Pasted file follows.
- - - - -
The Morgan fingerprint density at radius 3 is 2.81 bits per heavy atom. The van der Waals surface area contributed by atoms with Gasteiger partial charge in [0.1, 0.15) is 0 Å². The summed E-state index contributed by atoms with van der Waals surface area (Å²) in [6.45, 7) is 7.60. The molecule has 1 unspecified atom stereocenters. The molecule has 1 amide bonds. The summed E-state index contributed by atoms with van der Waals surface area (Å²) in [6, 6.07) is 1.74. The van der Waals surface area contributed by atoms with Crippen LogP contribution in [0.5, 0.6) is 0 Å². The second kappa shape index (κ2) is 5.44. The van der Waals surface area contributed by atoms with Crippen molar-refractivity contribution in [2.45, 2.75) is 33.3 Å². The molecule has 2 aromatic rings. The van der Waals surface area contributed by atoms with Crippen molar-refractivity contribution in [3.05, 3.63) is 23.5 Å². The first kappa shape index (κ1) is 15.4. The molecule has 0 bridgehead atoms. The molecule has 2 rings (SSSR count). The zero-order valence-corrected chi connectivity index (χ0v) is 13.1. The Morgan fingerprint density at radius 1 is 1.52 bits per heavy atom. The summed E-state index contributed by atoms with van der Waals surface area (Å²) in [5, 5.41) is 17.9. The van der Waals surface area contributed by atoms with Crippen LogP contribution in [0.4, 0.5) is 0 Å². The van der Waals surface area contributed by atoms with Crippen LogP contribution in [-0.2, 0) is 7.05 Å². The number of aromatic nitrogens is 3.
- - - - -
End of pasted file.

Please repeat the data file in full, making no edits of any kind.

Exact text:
The Morgan fingerprint density at radius 3 is 2.81 bits per heavy atom. The van der Waals surface area contributed by atoms with Gasteiger partial charge in [0.1, 0.15) is 0 Å². The summed E-state index contributed by atoms with van der Waals surface area (Å²) in [6.45, 7) is 7.60. The molecule has 1 unspecified atom stereocenters. The molecule has 1 amide bonds. The summed E-state index contributed by atoms with van der Waals surface area (Å²) in [6, 6.07) is 1.74. The van der Waals surface area contributed by atoms with Crippen LogP contribution in [0.5, 0.6) is 0 Å². The second kappa shape index (κ2) is 5.44. The van der Waals surface area contributed by atoms with Crippen molar-refractivity contribution in [2.45, 2.75) is 33.3 Å². The molecule has 2 aromatic rings. The van der Waals surface area contributed by atoms with Crippen molar-refractivity contribution in [3.05, 3.63) is 23.5 Å². The first kappa shape index (κ1) is 15.4. The molecule has 0 bridgehead atoms. The molecule has 2 rings (SSSR count). The zero-order valence-corrected chi connectivity index (χ0v) is 13.1. The Morgan fingerprint density at radius 1 is 1.52 bits per heavy atom. The summed E-state index contributed by atoms with van der Waals surface area (Å²) in [5, 5.41) is 17.9. The van der Waals surface area contributed by atoms with Crippen LogP contribution in [0.4, 0.5) is 0 Å². The van der Waals surface area contributed by atoms with Crippen LogP contribution in [-0.2, 0) is 7.05 Å². The number of aromatic nitrogens is 3.